Nepalese Model Varsha Thapa Releases Solo EP ‘Adhuro’

Kristen Tauer

Fri, December 11, 2020, 9:56 PM GMT+5:45

Kristen Tauer
Fri, December 11, 2020, 9:56 PM GMT+5:45

A year ago, Varsha Thapa decided to learn guitar. The Nepalese runway model and singer wanted to launch a solo music career, and knew that learning how to compose her own music would help her fully communicate her vision. And while she enlisted her former Sita Virgin bandmate Rob Mastrianni to play guitar on the recorded tracks, the four songs on her debut EP “Adhuro” are Thapa’s own.

As a model, Thapa has walked for the likes of Bottega Veneta, Prabal Gurung, Ralph Lauren, Mugler, Alexander Wang, Hermés, and most recently, for Brandon Maxwell’s virtual spring runway show. But last year Thapa told her agency that she wanted to prioritize jobs — “less is more” — so that she’d have more time to focus on her music. She practiced guitar for four hours every day.

“This album is my learning journey,” Thapa says. “Time is everything — that’s what I’ve realized over the past year.”

The songs on “Adhuro” are in Nepali, reflecting her focus on building a foundational base of fans in Nepal. “Writing in my language, I can speak to a lot of young Nepali women who may not be able to express the way they want to express things,” Thapa says, adding she plans to write her next album in English to reach a more international audience. Nonetheless, the tracks are emotionally accessible, laden with Thapa’s syrupy vocal quality.

Her first solo song “Maaya,” released in April, offers a message of empowerment to young Nepali women within a male-dominant culture. “I wanted to make the song about self love, worth and respect,” she says, adding that the song’s music video resonated with young listeners. “You’re the most important thing in the world, so don’t base your worth on someone else’s opinion of you.”

She describes the four songs on her EP as an exercise in vulnerability and a study of human behavior, although the songs are deeply personal. “This album is about embracing my shadows,” she says.

Her titular song “Adhuro” — which translates to “incomplete/unfinished” — was inspired by her relationship with her father, who left the family when she was young and passed away when Thapa was eight. “Not having that closure left a big void for me. This is me going in and clearing out the space and embracing the void and making peace with it,” she says. “And also allowing it to not be my shadow because I’m putting it out in the world — it’s no longer a secret, it’s no longer a thing that I avoid,” she adds. “This song was me going into that uncomfortable space, addressing those issues and not filling up the void, but embracing it.”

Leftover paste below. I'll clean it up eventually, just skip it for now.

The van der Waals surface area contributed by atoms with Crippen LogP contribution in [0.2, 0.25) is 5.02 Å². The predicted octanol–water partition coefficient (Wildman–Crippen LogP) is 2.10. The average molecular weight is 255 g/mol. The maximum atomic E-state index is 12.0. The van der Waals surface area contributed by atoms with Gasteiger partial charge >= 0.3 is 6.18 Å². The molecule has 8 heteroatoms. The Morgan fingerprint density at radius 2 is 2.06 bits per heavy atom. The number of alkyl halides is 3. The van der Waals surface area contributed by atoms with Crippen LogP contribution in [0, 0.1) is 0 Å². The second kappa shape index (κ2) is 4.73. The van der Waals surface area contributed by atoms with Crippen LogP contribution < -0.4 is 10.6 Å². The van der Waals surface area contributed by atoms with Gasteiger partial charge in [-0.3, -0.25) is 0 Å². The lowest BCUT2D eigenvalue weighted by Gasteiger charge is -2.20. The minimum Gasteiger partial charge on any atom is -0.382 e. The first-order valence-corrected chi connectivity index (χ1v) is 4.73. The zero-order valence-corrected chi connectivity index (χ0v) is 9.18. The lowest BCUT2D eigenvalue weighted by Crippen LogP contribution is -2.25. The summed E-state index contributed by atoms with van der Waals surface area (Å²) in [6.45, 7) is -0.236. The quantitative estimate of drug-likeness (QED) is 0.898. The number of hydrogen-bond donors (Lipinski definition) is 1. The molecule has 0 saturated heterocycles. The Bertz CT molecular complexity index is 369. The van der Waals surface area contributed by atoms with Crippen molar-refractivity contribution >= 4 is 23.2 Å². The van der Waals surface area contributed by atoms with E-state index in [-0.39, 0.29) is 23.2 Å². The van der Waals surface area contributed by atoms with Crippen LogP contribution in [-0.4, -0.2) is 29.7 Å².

She’s been pursuing music professionally for the past few years, but traces her love for singing back to her childhood in Kathmandu. “It became my way of communicating with the world,” says Thapa, who traces her decision to take music seriously as an adult back to the aftermath of the 2016 U.S. presidential election. “I was dealing with a lot of things and I saw the world suffering also,” she says. “That’s when I decided I really need to go in and do this.”

While Thapa hopes to continue focusing on her music career, she views her identity as a model as complimentary. The model appeared on one of the September covers of Vogue Italia, and continues to walk for brands.

“Modeling has been a very big support system for me, because every single person I’ve watched and worked with and been friends with, every brand that I’ve seen grow from small to big, everything has inspired me so much and has shown me that things are possible,” she says. “It’s a matter of being creative with whatever you have. Fashion is a place of creativity, and I’m surrounded by it 24/7. There’s always something that sparks an idea in me, whether it’s the hard work of designers or brands or editors or magazines,” she continues.

“If I were to really go full-time with music and making money with music touring, I would still be connected to fashion, because fashion is something that never leaves you,” she adds. “I don’t think you get to choose fashion, fashion chooses you. And that’s the same thing with music.”


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